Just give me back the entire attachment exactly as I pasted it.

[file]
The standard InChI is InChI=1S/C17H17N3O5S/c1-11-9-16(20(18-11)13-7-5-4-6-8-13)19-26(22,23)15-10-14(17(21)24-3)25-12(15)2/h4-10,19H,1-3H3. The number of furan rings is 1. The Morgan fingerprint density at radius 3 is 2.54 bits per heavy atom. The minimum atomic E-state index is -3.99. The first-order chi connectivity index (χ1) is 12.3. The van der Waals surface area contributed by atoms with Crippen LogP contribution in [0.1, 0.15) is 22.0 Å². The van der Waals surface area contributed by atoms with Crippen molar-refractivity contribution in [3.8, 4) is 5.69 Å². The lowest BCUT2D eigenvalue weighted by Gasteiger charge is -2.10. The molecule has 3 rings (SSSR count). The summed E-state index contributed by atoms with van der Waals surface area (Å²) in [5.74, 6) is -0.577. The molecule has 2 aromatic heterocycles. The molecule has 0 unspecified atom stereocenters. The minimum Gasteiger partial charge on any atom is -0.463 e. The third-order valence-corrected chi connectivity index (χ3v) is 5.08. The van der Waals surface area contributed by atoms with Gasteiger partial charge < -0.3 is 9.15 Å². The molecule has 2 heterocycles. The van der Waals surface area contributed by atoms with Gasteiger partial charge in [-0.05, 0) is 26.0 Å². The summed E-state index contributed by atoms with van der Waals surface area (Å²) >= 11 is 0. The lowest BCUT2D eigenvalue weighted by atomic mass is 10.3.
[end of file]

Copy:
The standard InChI is InChI=1S/C17H17N3O5S/c1-11-9-16(20(18-11)13-7-5-4-6-8-13)19-26(22,23)15-10-14(17(21)24-3)25-12(15)2/h4-10,19H,1-3H3. The number of furan rings is 1. The Morgan fingerprint density at radius 3 is 2.54 bits per heavy atom. The minimum atomic E-state index is -3.99. The first-order chi connectivity index (χ1) is 12.3. The van der Waals surface area contributed by atoms with Crippen LogP contribution in [0.1, 0.15) is 22.0 Å². The van der Waals surface area contributed by atoms with Crippen molar-refractivity contribution in [3.8, 4) is 5.69 Å². The lowest BCUT2D eigenvalue weighted by Gasteiger charge is -2.10. The molecule has 3 rings (SSSR count). The summed E-state index contributed by atoms with van der Waals surface area (Å²) in [5.74, 6) is -0.577. The molecule has 2 aromatic heterocycles. The molecule has 0 unspecified atom stereocenters. The minimum Gasteiger partial charge on any atom is -0.463 e. The third-order valence-corrected chi connectivity index (χ3v) is 5.08. The van der Waals surface area contributed by atoms with Gasteiger partial charge < -0.3 is 9.15 Å². The molecule has 2 heterocycles. The van der Waals surface area contributed by atoms with Gasteiger partial charge in [-0.05, 0) is 26.0 Å². The summed E-state index contributed by atoms with van der Waals surface area (Å²) >= 11 is 0. The lowest BCUT2D eigenvalue weighted by atomic mass is 10.3.